Federal spending cuts passed recently by the House would slash grants for antiterrorism work at the Port Authority of New York and New Jersey by two-thirds, or some $22 million.
A preliminary breakdown of the budget bill passed by the House earlier this month would lower the Port Authority's share to $11.2 million from $33.8 million, part of an overall move to shrink the port security grant program to $95.5 million from $288 million. Final award amounts won't be decided until Congress passes a budget.
The cut to the Port Security Grant Program, though, is opposed by the top homeland security lawmaker in the House of Representatives, New Yorker Peter King.
"From a security perspective and a dollars and cents perspective, it's very shortsighted, it's dangerous, and it's wrong,'' said Mr. King, a Long Island Republican.
In past years, the Port Authority has spent the grant upgrading terminal entrances, among other things. It has also been shared with other government entities that indirectly help protect the ports, like the New Jersey State Police. A Port Authority spokesman declined to comment.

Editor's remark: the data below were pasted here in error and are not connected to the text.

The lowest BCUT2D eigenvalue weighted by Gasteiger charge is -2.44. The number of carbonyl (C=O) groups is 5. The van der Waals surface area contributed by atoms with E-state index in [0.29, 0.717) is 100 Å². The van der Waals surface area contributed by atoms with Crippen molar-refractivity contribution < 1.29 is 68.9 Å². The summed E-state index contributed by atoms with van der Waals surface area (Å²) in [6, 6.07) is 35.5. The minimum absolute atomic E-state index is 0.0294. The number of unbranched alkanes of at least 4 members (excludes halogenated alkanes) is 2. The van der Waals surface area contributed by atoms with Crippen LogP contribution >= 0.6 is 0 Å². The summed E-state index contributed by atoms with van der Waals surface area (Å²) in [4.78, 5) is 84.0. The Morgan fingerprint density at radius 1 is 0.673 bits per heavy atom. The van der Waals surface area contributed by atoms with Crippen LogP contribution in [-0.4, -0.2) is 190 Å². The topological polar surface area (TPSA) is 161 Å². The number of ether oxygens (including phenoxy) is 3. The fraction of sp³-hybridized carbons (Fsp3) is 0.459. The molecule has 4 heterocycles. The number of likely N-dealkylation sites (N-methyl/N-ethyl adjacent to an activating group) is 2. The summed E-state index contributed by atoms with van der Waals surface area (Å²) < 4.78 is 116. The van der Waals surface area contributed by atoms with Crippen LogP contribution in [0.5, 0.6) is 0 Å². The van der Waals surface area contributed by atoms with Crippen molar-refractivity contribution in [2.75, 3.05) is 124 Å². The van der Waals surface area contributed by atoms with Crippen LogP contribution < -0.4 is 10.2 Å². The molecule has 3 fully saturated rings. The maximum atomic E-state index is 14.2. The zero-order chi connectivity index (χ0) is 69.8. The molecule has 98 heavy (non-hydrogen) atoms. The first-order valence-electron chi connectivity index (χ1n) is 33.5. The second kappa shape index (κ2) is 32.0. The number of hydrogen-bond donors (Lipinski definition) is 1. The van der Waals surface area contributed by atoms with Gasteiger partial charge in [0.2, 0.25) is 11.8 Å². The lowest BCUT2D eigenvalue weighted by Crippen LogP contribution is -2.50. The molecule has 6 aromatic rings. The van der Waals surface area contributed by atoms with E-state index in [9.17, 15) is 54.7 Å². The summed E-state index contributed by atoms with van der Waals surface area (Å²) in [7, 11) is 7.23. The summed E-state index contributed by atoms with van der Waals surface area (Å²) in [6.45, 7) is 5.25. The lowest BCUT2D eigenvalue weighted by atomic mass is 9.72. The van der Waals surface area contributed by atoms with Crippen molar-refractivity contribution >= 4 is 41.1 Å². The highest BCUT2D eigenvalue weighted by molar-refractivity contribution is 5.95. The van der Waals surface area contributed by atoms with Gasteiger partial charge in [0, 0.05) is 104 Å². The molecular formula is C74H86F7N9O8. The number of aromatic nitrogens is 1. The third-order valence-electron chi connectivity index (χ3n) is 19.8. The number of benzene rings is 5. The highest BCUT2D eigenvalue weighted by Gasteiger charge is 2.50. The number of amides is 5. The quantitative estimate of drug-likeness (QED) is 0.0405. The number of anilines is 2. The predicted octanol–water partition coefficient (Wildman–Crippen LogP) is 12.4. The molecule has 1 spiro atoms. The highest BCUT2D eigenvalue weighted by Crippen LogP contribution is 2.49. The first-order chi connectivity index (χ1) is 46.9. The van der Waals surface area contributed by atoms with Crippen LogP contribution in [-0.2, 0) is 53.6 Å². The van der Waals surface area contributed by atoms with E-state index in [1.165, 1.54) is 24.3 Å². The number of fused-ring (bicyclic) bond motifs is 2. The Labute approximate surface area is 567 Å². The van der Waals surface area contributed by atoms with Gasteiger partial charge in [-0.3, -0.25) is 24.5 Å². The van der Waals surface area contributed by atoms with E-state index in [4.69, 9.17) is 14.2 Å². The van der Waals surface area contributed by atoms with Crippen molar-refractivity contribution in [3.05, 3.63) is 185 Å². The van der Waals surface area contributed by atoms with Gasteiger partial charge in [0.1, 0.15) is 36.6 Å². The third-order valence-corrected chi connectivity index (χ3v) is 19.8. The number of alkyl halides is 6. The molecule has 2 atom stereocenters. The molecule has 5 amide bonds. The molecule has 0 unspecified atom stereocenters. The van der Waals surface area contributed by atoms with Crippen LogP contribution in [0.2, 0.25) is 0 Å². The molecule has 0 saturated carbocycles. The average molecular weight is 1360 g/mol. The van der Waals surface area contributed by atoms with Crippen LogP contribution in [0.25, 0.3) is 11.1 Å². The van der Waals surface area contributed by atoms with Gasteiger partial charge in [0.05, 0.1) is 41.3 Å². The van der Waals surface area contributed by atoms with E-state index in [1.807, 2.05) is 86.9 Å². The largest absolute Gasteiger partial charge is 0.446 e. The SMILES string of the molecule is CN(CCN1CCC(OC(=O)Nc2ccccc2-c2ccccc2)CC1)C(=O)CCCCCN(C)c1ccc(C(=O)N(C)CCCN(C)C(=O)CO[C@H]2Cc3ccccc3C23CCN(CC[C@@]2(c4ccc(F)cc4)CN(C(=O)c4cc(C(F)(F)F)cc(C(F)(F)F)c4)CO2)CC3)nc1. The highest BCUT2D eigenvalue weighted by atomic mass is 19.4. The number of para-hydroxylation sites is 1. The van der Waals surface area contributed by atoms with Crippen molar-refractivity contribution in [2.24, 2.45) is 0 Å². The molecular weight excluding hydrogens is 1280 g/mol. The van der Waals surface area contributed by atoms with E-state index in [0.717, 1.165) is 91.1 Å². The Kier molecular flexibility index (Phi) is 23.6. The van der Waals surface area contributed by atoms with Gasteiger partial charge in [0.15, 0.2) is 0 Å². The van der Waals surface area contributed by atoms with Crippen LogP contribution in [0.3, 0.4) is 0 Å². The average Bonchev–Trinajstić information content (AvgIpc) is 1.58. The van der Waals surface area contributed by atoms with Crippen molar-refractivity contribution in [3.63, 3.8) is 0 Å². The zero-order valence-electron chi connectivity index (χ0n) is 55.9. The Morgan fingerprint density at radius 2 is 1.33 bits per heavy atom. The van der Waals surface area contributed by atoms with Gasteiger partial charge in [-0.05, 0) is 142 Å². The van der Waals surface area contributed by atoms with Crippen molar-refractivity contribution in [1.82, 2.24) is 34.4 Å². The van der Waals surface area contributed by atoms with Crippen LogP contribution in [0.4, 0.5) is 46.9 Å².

Mr. King voted earlier this month for the larger spending bill that would cut roughly $61 billion from the federal budget by the end of September. That vote set up a showdown with Senate Democrats, who oppose the type and severity of the cuts approved by the House.
If the two sides can't reach an agreement this week, the federal government could shut down nonessential services.
Mr. King said he has told leaders of his party that he will seek to replace the port security money as deliberations continue.
"We're talking about security for ports all around the country. The fact is this is a national issue,'' he said.
Already, there are signs of a short-term compromise on the larger budget fight, but that two-week measure doesn't address port security funding or more contentious budget disputes between Republicans and Democrats.
Long Island Democratic Rep. Steve Israel accused House Republicans of "blindly gutting port security and putting New Yorkers at risk.'' Mr. Israel said spending cuts were needed, but not in security funding.
The ups and downs of security funding awards can be a touchy issue, particularly for New York lawmakers who insist the area is shortchanged by funding formulas that unfairly benefit less densely populated, rural areas.